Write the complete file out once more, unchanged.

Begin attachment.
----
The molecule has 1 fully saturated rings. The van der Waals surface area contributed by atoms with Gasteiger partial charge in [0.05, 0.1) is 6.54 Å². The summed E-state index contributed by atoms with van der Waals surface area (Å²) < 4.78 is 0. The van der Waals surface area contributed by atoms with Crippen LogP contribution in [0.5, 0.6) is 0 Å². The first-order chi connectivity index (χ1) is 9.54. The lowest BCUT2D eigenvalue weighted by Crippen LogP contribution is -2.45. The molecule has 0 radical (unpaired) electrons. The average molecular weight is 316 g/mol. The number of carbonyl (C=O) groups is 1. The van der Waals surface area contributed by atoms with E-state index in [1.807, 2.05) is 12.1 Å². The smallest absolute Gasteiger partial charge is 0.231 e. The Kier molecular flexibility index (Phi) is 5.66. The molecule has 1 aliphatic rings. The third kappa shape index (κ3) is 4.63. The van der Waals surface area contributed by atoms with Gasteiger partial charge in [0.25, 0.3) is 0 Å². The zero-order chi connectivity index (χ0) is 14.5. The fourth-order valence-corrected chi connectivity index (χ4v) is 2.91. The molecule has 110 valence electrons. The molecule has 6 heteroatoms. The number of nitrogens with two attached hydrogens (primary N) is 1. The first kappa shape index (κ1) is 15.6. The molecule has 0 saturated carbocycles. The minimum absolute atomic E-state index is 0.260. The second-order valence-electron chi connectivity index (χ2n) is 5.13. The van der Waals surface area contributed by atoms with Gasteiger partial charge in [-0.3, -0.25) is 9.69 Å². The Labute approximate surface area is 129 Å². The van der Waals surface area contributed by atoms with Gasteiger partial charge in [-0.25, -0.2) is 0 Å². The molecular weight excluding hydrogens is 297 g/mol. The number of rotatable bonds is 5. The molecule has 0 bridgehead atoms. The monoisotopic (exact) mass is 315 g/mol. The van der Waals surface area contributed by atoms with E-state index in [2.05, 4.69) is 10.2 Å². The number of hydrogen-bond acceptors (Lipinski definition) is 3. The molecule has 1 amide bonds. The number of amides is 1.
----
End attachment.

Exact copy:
The molecule has 1 fully saturated rings. The van der Waals surface area contributed by atoms with Gasteiger partial charge in [0.05, 0.1) is 6.54 Å². The summed E-state index contributed by atoms with van der Waals surface area (Å²) < 4.78 is 0. The van der Waals surface area contributed by atoms with Crippen LogP contribution in [0.5, 0.6) is 0 Å². The first-order chi connectivity index (χ1) is 9.54. The lowest BCUT2D eigenvalue weighted by Crippen LogP contribution is -2.45. The molecule has 0 radical (unpaired) electrons. The average molecular weight is 316 g/mol. The number of carbonyl (C=O) groups is 1. The van der Waals surface area contributed by atoms with E-state index in [1.807, 2.05) is 12.1 Å². The smallest absolute Gasteiger partial charge is 0.231 e. The Kier molecular flexibility index (Phi) is 5.66. The molecule has 1 aliphatic rings. The third kappa shape index (κ3) is 4.63. The van der Waals surface area contributed by atoms with Gasteiger partial charge in [0.25, 0.3) is 0 Å². The zero-order chi connectivity index (χ0) is 14.5. The fourth-order valence-corrected chi connectivity index (χ4v) is 2.91. The molecule has 110 valence electrons. The molecule has 6 heteroatoms. The number of nitrogens with two attached hydrogens (primary N) is 1. The first kappa shape index (κ1) is 15.6. The molecule has 0 saturated carbocycles. The minimum absolute atomic E-state index is 0.260. The second-order valence-electron chi connectivity index (χ2n) is 5.13. The van der Waals surface area contributed by atoms with Gasteiger partial charge in [-0.3, -0.25) is 9.69 Å². The Labute approximate surface area is 129 Å². The van der Waals surface area contributed by atoms with Gasteiger partial charge in [-0.25, -0.2) is 0 Å². The molecular weight excluding hydrogens is 297 g/mol. The number of rotatable bonds is 5. The molecule has 0 bridgehead atoms. The monoisotopic (exact) mass is 315 g/mol. The van der Waals surface area contributed by atoms with E-state index in [2.05, 4.69) is 10.2 Å². The number of hydrogen-bond acceptors (Lipinski definition) is 3. The molecule has 1 amide bonds. The number of amides is 1.